I belayed the gals from a sitting belay, nothing but snow around me. The wind blowing snow crystals across my face, the sun beginning to set. The light was beautiful. 72% of the Himalayas lie within India, as far as I could see there were mountains. I am sure I was only seeing 10% or less of the range. Mind numbing really.
“Is this the Summit!” Anne Gilbert was the first to get up to me, I responded “No, still some messed up ridge traversing.” She began prepping to lead the final bit to the summit. Still belaying Chantel up, I asked if we should discuss our options. “It’s right there, we’re going” she said. I, the more conservative one, wondered what it was going to be like summiting in the dark and thinking about the “what if’s” We’d been on the go for 4 days now. 3 bivys above 19 thousand feet, and one open bivy. The thing about my wife is that she knows what she wants. I dig that. She wanted it. It was rad to be inspired by. Chantel joined us minutes later and dropped her Shaolin Wu-Tang wisdom and suggested we bivy on a giant flat area about a 100 ft beneath us. None of us had ever bivied at 21,480 ft but we were about to. For the most part, we had all felt ok being at altitude and so this logic and decision made sense. We had all worked for some amount of time guiding on Denali so we had spent time at this altitude and knew what it meant to listen our bodies. Anne Gilbert quickly agreed and led us down to our home for the night as the sun was setting and the wind increased.
We threw everything and ourselves into the tent. Finally out of the bone chilling cold wind and began hydrating and eating. We wondered how we would wake up feeling. The tent corner hammered by the wind against my head. Some amount of sleep was had by each of us that night. Waking up that morning, our 5th day on route, was cold. Over two hrs to make hot water using all methods to keep the fuel canister warm enough. Hrs after waking up we retraced our steps back up to the ridge. In reality, the ridge traverse was quite chill. Still the decision to wait till the morning was the right one. We snapped some photos and took in the view. No tears or anything super emotional. Just a nod of, yeah this is fucking cool to be here with each of you and having accomplished this. Then we set our course down the West Ridge.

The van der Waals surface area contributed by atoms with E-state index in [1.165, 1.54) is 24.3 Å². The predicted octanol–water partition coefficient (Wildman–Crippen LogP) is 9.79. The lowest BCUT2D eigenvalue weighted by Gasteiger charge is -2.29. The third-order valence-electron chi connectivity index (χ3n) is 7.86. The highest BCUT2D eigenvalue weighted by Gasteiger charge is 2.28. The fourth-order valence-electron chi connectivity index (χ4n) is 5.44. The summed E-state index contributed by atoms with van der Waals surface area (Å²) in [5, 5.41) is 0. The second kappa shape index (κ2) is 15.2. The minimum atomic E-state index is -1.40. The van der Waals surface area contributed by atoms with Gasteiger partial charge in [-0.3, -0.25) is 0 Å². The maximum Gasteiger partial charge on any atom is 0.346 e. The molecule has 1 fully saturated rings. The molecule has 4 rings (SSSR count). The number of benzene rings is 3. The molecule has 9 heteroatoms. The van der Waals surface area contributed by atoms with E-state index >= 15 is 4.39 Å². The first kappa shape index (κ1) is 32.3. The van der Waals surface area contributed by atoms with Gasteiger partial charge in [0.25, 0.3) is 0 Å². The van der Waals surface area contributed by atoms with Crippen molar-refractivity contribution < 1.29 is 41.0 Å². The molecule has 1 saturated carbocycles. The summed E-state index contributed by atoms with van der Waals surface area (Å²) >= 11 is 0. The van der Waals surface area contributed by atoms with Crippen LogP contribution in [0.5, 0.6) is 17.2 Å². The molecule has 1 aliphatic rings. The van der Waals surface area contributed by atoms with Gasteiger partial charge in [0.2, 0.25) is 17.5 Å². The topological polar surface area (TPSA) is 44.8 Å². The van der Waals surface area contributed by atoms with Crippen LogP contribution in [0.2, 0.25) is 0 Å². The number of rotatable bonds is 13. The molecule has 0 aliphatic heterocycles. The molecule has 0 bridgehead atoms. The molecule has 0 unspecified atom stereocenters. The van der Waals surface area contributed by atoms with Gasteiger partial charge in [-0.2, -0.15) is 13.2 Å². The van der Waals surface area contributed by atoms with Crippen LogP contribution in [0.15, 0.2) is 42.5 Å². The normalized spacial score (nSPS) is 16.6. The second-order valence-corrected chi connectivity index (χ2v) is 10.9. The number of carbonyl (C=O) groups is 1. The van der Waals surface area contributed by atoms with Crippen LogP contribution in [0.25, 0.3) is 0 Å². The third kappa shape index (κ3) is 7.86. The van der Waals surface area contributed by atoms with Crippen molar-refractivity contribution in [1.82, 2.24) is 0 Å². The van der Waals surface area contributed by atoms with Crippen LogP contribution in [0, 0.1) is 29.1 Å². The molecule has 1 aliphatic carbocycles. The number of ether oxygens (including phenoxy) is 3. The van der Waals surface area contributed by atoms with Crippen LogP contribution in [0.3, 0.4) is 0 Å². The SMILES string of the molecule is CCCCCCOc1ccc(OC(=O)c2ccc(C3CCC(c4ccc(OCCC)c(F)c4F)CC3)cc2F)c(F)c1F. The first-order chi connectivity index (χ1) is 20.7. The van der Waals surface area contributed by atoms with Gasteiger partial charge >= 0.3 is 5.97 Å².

Climbing and photography have taught me so many things about life, they have taught me to search. From how I view a certain composition. To how I process fear. Searching and investigating my perception of beliefs causes me to ask questions. Understanding that my engrained perception is often misaligned.
We grabbed our tent and remaining kit we left behind took some time to enjoy the warmth of the sun as we fueled up for the descent to ABC. I stood between weird crevasse or bergshrund like features in a cloud. Broad enough that you couldn’t really tell which way the west ridge went. I wanted to make sure I took us down the right way. The clouds lightened for a moment. We simul down-climbed quickly dropping altitude with ease. Conditions were more than ideal. Ten inches of neve snow and perfect bullet ice beneath, perfect for screws on the 60 degree terrain. I came to some green cordelette sticking out from the granite boulders, the anchor we had bailed from 2 years prior. We planned on two days to descend but we were in know terrain now. Maybe it’ll go quicker?